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Texas Schools Now Clock Student Attendance in Minutes, Not Days

Nathan Bernier/KUT News
Starting this year, Texas public schools are measuring educational time in minutes, not days, in a new move to give schools more administrative flexibility.

This year, Texas public schools won’t measure instructional time by days, but they’ll do it by minutes. In the past, Texas public schools years were required to be provide 180 days of instruction. Now, a school year must provide a minimum of 75,600 minutes.

When schools plan their calendars for the school year, they include two make-up days in case of an emergency – mostly for things like snow or ice. Then, schools can use the make-up days if they need to provide the minimum amount of instruction.

But, by changing instructional time from days to minutes, if a school needs to make up extra time, they can add minutes to current school days instead of adding additional days to the school calendar.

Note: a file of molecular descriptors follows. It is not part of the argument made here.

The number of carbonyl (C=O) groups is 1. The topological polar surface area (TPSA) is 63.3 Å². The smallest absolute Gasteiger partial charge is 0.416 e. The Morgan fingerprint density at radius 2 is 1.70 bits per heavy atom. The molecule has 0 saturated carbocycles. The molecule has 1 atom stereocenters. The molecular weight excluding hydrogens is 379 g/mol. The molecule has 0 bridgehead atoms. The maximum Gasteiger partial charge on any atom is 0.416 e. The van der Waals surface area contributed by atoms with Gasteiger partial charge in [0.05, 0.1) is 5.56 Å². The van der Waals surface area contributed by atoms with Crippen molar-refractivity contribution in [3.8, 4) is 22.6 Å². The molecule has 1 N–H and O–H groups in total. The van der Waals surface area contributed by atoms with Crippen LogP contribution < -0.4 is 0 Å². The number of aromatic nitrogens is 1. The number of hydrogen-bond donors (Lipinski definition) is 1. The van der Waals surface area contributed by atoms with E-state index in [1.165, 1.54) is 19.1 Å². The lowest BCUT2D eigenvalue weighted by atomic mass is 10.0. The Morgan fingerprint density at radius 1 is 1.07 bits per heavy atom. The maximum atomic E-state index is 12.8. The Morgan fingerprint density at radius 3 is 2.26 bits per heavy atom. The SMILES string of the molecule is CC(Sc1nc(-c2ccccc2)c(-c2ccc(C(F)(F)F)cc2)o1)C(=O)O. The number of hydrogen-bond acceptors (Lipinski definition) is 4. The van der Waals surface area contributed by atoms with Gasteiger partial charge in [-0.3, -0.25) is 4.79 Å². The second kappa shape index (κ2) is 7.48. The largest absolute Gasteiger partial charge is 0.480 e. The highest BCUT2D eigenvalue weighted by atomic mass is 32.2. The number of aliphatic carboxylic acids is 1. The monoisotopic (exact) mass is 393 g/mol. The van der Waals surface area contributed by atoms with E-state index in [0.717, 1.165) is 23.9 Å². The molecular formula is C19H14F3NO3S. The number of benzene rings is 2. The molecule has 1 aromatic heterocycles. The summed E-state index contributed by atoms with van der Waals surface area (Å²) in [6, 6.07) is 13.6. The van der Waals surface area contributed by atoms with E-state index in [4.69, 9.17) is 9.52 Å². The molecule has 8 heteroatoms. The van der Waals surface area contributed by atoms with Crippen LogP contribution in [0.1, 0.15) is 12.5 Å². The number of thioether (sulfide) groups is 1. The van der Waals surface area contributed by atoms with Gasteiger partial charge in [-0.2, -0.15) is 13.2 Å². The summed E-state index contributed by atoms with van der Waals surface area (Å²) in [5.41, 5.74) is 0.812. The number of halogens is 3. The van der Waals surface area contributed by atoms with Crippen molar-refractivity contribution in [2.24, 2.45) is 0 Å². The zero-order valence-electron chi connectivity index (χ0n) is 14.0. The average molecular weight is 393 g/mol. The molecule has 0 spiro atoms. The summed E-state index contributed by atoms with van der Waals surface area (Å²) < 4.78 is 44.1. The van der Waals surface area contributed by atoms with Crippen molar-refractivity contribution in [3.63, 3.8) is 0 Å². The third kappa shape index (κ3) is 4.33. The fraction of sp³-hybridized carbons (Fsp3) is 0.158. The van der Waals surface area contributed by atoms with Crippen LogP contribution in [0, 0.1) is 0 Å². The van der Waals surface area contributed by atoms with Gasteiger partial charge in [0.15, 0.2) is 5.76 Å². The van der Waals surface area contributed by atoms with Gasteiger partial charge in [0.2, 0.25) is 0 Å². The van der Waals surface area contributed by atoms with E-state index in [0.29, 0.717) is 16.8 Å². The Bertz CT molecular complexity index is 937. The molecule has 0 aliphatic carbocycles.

“The school districts, to some extent, gamble they won’t have to use those days so they’ll schedule them on, like one is often scheduled on Good Friday, with the thought they’ll probably get off,” says Debbie Ratcliffe of the Texas Education Agency. “That often makes parents unhappy that their kids have to go to school on that day. So this new law could avoid that because they’ll make up the time on days they’re already in school.”

Although the law was intended to give school districts flexibility when there are emergencies, it could also allow schools to lengthen all school days and shorten the number of days needed to meet state standards. That would all be legal, as long as the school year doesn’t end before a state mandate of May 15th. Some schools already have longer school days, like IDEA Public Schools in Austin. Larkin Tackett is the executive director.

“It’s great to have that flexibility,” says Executive Director of IDEA, Larkin Tackett. “We still believe that our students need additional time and we’ll continue to provide additional time to be successful.”

But, there are still some unanswered questions about how to implement the law. It substantially changes how attendance is recorded and reported for funding. Schools typically get funding based on daily attendance. Ratcliffe at the TEA says they hope to answer these questions by the end of this semester.

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